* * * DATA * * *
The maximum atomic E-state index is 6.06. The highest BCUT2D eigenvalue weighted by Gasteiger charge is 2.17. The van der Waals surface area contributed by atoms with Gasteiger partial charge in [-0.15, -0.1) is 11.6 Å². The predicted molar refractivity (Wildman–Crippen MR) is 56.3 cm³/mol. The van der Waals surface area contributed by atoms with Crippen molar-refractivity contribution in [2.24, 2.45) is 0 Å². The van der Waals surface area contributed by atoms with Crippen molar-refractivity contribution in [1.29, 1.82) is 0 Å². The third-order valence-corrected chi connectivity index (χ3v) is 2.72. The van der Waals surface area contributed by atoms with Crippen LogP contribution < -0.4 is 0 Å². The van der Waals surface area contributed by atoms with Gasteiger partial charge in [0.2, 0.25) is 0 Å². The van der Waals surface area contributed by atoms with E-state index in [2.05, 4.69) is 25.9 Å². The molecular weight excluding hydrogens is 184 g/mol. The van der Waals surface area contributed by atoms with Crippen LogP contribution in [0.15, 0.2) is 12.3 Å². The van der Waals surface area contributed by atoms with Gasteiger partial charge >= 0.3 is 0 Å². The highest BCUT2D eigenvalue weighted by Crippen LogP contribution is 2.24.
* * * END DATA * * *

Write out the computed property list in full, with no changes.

The maximum atomic E-state index is 6.06. The highest BCUT2D eigenvalue weighted by Gasteiger charge is 2.17. The van der Waals surface area contributed by atoms with Gasteiger partial charge in [-0.15, -0.1) is 11.6 Å². The predicted molar refractivity (Wildman–Crippen MR) is 56.3 cm³/mol. The van der Waals surface area contributed by atoms with Crippen molar-refractivity contribution in [2.24, 2.45) is 0 Å². The van der Waals surface area contributed by atoms with Crippen molar-refractivity contribution in [1.29, 1.82) is 0 Å². The third-order valence-corrected chi connectivity index (χ3v) is 2.72. The van der Waals surface area contributed by atoms with Crippen LogP contribution < -0.4 is 0 Å². The van der Waals surface area contributed by atoms with Gasteiger partial charge in [0.2, 0.25) is 0 Å². The van der Waals surface area contributed by atoms with E-state index in [2.05, 4.69) is 25.9 Å². The molecular weight excluding hydrogens is 184 g/mol. The van der Waals surface area contributed by atoms with Crippen LogP contribution in [0.15, 0.2) is 12.3 Å². The van der Waals surface area contributed by atoms with Gasteiger partial charge >= 0.3 is 0 Å². The highest BCUT2D eigenvalue weighted by Crippen LogP contribution is 2.24.